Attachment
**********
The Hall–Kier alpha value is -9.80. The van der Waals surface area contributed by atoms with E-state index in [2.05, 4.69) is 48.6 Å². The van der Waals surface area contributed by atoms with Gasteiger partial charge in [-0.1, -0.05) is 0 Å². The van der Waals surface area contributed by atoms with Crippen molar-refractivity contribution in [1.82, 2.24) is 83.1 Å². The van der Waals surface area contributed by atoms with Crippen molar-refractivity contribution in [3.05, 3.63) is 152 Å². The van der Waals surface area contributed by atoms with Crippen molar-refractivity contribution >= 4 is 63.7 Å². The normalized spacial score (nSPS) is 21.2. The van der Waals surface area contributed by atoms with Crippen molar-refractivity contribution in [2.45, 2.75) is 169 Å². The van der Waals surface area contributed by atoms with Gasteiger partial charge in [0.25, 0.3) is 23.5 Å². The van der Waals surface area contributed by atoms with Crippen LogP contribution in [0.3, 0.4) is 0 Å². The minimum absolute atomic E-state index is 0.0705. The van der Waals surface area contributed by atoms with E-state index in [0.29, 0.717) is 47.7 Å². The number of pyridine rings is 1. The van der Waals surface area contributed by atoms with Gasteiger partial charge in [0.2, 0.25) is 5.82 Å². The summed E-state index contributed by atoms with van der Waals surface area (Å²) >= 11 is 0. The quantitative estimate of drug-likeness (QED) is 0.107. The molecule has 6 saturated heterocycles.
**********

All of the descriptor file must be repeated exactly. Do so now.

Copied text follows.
The Hall–Kier alpha value is -9.80. The van der Waals surface area contributed by atoms with E-state index in [2.05, 4.69) is 48.6 Å². The van der Waals surface area contributed by atoms with Gasteiger partial charge in [-0.1, -0.05) is 0 Å². The van der Waals surface area contributed by atoms with Crippen molar-refractivity contribution in [1.82, 2.24) is 83.1 Å². The van der Waals surface area contributed by atoms with Crippen molar-refractivity contribution in [3.05, 3.63) is 152 Å². The van der Waals surface area contributed by atoms with Crippen molar-refractivity contribution >= 4 is 63.7 Å². The normalized spacial score (nSPS) is 21.2. The van der Waals surface area contributed by atoms with Crippen molar-refractivity contribution in [2.45, 2.75) is 169 Å². The van der Waals surface area contributed by atoms with Gasteiger partial charge in [0.25, 0.3) is 23.5 Å². The van der Waals surface area contributed by atoms with Crippen LogP contribution in [0.3, 0.4) is 0 Å². The minimum absolute atomic E-state index is 0.0705. The van der Waals surface area contributed by atoms with E-state index in [0.29, 0.717) is 47.7 Å². The number of pyridine rings is 1. The van der Waals surface area contributed by atoms with Gasteiger partial charge in [0.2, 0.25) is 5.82 Å². The summed E-state index contributed by atoms with van der Waals surface area (Å²) >= 11 is 0. The quantitative estimate of drug-likeness (QED) is 0.107. The molecule has 6 saturated heterocycles.